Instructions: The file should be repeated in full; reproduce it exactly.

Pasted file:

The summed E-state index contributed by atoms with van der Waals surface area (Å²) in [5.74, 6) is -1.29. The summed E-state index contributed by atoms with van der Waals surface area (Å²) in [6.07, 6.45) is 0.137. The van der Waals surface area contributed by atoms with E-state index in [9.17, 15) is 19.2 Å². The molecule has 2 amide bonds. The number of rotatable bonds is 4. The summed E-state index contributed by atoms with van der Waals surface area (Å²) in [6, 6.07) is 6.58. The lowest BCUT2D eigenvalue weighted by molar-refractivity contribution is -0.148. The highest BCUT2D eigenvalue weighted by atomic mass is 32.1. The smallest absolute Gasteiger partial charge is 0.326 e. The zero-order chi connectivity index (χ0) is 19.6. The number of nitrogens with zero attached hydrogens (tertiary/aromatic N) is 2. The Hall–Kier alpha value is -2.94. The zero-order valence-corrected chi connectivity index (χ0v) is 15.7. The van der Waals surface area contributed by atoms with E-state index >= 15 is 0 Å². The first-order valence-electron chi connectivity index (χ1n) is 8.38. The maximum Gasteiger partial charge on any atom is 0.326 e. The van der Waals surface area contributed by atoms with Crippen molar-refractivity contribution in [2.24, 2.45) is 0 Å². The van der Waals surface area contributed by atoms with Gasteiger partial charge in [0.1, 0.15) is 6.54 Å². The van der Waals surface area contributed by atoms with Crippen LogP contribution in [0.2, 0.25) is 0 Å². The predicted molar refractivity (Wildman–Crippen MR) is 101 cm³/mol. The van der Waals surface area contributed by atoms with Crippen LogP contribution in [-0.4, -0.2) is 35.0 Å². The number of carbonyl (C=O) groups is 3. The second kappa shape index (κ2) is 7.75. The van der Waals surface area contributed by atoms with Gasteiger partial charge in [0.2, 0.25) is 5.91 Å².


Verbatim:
The summed E-state index contributed by atoms with van der Waals surface area (Å²) in [5.74, 6) is -1.29. The summed E-state index contributed by atoms with van der Waals surface area (Å²) in [6.07, 6.45) is 0.137. The van der Waals surface area contributed by atoms with E-state index in [9.17, 15) is 19.2 Å². The molecule has 2 amide bonds. The number of rotatable bonds is 4. The summed E-state index contributed by atoms with van der Waals surface area (Å²) in [6, 6.07) is 6.58. The lowest BCUT2D eigenvalue weighted by molar-refractivity contribution is -0.148. The highest BCUT2D eigenvalue weighted by atomic mass is 32.1. The smallest absolute Gasteiger partial charge is 0.326 e. The zero-order chi connectivity index (χ0) is 19.6. The number of nitrogens with zero attached hydrogens (tertiary/aromatic N) is 2. The Hall–Kier alpha value is -2.94. The zero-order valence-corrected chi connectivity index (χ0v) is 15.7. The van der Waals surface area contributed by atoms with E-state index >= 15 is 0 Å². The first-order valence-electron chi connectivity index (χ1n) is 8.38. The maximum Gasteiger partial charge on any atom is 0.326 e. The van der Waals surface area contributed by atoms with Crippen molar-refractivity contribution in [2.24, 2.45) is 0 Å². The van der Waals surface area contributed by atoms with Gasteiger partial charge in [0.1, 0.15) is 6.54 Å². The van der Waals surface area contributed by atoms with Crippen LogP contribution in [0.2, 0.25) is 0 Å². The predicted molar refractivity (Wildman–Crippen MR) is 101 cm³/mol. The van der Waals surface area contributed by atoms with Crippen LogP contribution in [-0.4, -0.2) is 35.0 Å². The number of carbonyl (C=O) groups is 3. The second kappa shape index (κ2) is 7.75. The van der Waals surface area contributed by atoms with Gasteiger partial charge in [0.2, 0.25) is 5.91 Å².